More Tales from the Night Shift

Predator worms, spines with eyeballs, and a mystery

I’m Hannah Blair, a graduate student at Stony Brook University, aboard the NOAA Ship Henry Bigelow for the 2017 sea turtle and cetacean cruise.  This trip is my first foray into the world of zooplankton identification. Each night, we sift through the contents of targeted zooplankton trawls, pull individual plankton out of each sample collected by the nets, and measure and photograph what we find. I’ve slowly been learning to recognize the categories these tiny animals belong to. For example, we pull up lots and lots of chaetognaths, or arrow worms, a group of predatory worms!

Tiny transparent marine worms

Carnivorous, predatory arrow worms that prey on other plankton. Photo by NOAA/NEFSC/Cassie Fries

We find many kinds of gelatinous animals, such as jellyfish, as well as a number of crustaceans, like these adorable bug-eyed megalops, an early crab life stage.

Tiny bright red-orange early life-stage crab

Megalops, early life stage crab. Who doesn’t love those googly eyes? Photo by NOAA/NEFSC/ Cassie Fries

We also find fish larvae of various sizes and shapes, from the wide and flat larvae of flounder to fish so small they look like spines with eyeballs. After going through a few hauls, you start to recognize what animal belongs with what category.

And then, this guy appeared:

Sea slug,

There’s no zooplankton too odd for Betsy Broughton’s mad identification skills. Mystery solved and sea slug unmasked. Photo by NOAA/NEFSC/Joe Warren

The first time we saw it, we dismissed it as an unidentifiable piece of another animal. But then we got another, and another. When, on the third night, we got six in one haul, we had to stop and take a closer look.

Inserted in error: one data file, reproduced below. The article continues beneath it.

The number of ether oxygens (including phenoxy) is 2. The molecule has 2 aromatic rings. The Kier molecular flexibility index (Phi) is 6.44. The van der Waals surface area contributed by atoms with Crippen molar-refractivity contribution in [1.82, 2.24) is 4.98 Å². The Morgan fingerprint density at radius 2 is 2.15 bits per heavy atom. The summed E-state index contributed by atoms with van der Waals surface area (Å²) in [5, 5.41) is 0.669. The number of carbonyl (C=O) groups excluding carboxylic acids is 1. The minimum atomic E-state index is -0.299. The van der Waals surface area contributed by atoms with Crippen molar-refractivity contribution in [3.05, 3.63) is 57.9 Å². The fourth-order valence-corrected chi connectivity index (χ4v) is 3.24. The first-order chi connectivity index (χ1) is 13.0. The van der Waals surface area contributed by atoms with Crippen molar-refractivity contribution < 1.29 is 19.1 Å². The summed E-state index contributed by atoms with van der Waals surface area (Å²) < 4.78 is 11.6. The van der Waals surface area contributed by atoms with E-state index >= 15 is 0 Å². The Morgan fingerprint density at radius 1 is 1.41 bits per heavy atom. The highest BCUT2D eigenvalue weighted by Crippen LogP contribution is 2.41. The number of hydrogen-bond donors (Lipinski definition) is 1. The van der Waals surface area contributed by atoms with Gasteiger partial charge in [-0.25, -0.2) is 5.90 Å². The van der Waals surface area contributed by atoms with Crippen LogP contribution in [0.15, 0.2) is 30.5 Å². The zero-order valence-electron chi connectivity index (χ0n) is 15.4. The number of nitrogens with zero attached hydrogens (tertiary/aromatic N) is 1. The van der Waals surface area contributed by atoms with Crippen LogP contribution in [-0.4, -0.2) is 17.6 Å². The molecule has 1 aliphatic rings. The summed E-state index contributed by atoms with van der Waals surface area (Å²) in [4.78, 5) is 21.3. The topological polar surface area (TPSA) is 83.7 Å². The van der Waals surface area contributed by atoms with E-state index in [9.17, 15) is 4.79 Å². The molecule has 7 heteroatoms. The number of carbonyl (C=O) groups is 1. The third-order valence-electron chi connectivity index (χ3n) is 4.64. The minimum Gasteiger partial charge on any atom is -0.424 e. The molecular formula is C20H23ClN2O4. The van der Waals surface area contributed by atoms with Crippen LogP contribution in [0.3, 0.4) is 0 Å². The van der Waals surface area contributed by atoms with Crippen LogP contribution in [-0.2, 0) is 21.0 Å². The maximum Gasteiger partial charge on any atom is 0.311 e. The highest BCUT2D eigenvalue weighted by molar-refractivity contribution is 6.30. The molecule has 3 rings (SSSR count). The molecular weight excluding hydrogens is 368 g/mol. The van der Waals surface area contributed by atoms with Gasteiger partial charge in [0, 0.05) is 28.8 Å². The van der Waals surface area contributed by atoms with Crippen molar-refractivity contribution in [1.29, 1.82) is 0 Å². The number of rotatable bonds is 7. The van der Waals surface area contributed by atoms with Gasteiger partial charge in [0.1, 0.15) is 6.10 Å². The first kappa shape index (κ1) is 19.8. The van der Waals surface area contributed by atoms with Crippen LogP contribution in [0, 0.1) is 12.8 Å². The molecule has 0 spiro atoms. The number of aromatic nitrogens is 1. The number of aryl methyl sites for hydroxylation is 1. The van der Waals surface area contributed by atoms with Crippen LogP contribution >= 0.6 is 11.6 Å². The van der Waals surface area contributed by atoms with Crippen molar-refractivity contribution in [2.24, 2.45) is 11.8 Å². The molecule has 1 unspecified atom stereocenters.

As someone who’s spent many an hour identifying species, whether for classes or for surveys (or for fun), I am familiar with the frustration of not being able to figure out what species an animal or plant is, and the satisfaction of finally pinning it down. However, at first we couldn’t even determine what group of animals we should start narrowing down from! Was it a flatworm? Some type of echinoderm (starfish and relatives) larva?

After spending hours searching through identification keys and checking our trusty friend Google Images, our resident marine zooplankton expert Betsy Broughton was able to track it down. Meet Phylliroe bucephala, a free-swimming nudibranch!

Nudibranchs are a type of sea slug, and are a highly varied group. Searching the term (which I highly recommend, I love these guys) will bring up many photos of brightly-colored tropical sea slugs, crawling around on the ocean floor. But Phylliroe is pelagic, which means it lives up in the water column, swimming much like a fish as it searches for tasty jellyfish prey. Check out this link to see images and even a video of them swimming through the water!

We’ve found a lot of cool animals in our trawls, but this one is definitely my favorite so far.

Cheers,

Hannah Blair

Oceanography Team, aboard the NOAA ship Henry B. Bigelow

 

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